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The Napoleon Series > Biographies > Biographies

The “Last Veteran” of Napoléon’s 1812 Grande Armée or How a Great Mystery Was Solved

The Campaign of 1814: Introduction

By Victor Totfalyshin (Russia) and Yves Gauthier (France)
Translated by Eman M. Vovsi  



Toward the end of the 1880s-earlier 1890s, some local history buffs of the town of Saratov (now, a major seaport of the Volga River) noticed that they live, side by side, with an old bloke named Nicolai Andreevich Savin (Russian: Николай Андреевич Савен/Савин) who, to their surprise, was called the last veteran – a grognard – of the once Napoleon’s 1812 mighty Grande Armée.   Was that true or too good to be true? 

According to his own story, this old man introduced himself everywhere as Jean-Baptiste (or Jean-Baptiste-Nicolas) Savin, of French noble origin and a graduate of the Jesuit College at Tours , who later took part in numerous campaigns of the French Revolutionary and Napoleonic wars, including the expedition to Egypt, 1798-1801.  As he narrated his story further – being decorated a Chevalier of the Legion of Honor for his bravery at the siege of Saragossa and appointed lieutenant of the 2nd Hussar Regiment (part of Marshal Ney’s 3rd Corps) – Savin was wounded at the Battle of Borodino and taken prisoner at the Berezina’s crossing. Sent to Saratov as POW he, nonetheless, decided – after his release – to settle in this town permanently.  So he lived in Saratov for the next 82 years, where he became acquainted with the local elite, including the then Governor, Alexei Panchylidzev (tenure 1808-1826). Unfortunately, according to Savin’s own statement his identity papers got all burned during the 1848 City Hall fire.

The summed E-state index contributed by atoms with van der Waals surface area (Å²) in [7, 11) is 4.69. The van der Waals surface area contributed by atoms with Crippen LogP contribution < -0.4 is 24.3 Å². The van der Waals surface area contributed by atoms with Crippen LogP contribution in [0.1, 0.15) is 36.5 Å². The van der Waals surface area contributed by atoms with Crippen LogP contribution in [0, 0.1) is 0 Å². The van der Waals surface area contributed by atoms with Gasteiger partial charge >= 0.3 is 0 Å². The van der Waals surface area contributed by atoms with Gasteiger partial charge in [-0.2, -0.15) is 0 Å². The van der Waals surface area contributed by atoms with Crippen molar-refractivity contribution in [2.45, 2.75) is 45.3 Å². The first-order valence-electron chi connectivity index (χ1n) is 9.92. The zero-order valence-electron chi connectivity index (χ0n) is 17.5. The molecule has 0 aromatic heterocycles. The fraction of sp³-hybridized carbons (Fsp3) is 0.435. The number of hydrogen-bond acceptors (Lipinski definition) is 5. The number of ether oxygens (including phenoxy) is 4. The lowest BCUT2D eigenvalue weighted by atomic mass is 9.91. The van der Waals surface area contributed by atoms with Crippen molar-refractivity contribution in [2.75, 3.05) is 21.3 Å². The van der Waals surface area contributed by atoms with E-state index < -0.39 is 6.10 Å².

In 1881, a local writer, Nicolas Khovansky, was one of the first inquiring minds who wrote about this famous inhabitant of Saratov: “Savin is 126 year old now… but he looks very fresh… does  reading without glasses, but has hearing problem.”[1] 

Perhaps, this very publication had appeared, somehow, in St.-Petersburg from where it was picked up by Le Petit Parisien.  In 1885, the French newspaper informed its public (in an anonymous article, though) of this “patriarch” – “a “Methuselah” who is capable to carry off heavy loads … a 130 years old man who still possesses a very serene memory and good sight but is hearing impartial.”[2]

Then events slowly started to unfold.   On May 1, 1888 Savin received a letter from Lyon, addressed to the “former Grande Armée officer and teacher of a local high school,” sent by certain Hippolyte Delestre who claimed to be his “the most legally bound nephew.”  “Please, come to live with us, dear uncle – wrote Delestre – both my wife, children and grandchildren will most certainly embrace you with family care and unconditional love.”[3] 

At the same time another person took an interest in Savin – the editor-and-chief of the Bratskaya Pomosh’ [Brotherly Help] magazine named Peter Ustimovich – who obtained for him to receive 300 rubles of the Tsar’s pension (1887) and also arranged his first picture to be taken in the local Saratov’s photo shop (1888).  In 1889 Ustimovich published an article in his magazine; first, in Russian and then in French.  The French version of the article was sent to Paris’ Le Figaro which also included Savin’s home address, but at that time no consequences followed.

Then the second wave of publicity came about – and at this time, more successfully.  The Russian General and professional military historian of the 1812 Russian campaign, Konstantin Voensky (who stayed in Samara on a business trip from 1893 to 1896) wrote a small biographical essay on Savin – narrating in graphic details his life and military adventures – which was published in June’s issue of 1894 the Novoe Vremya [New Era] magazine.[4]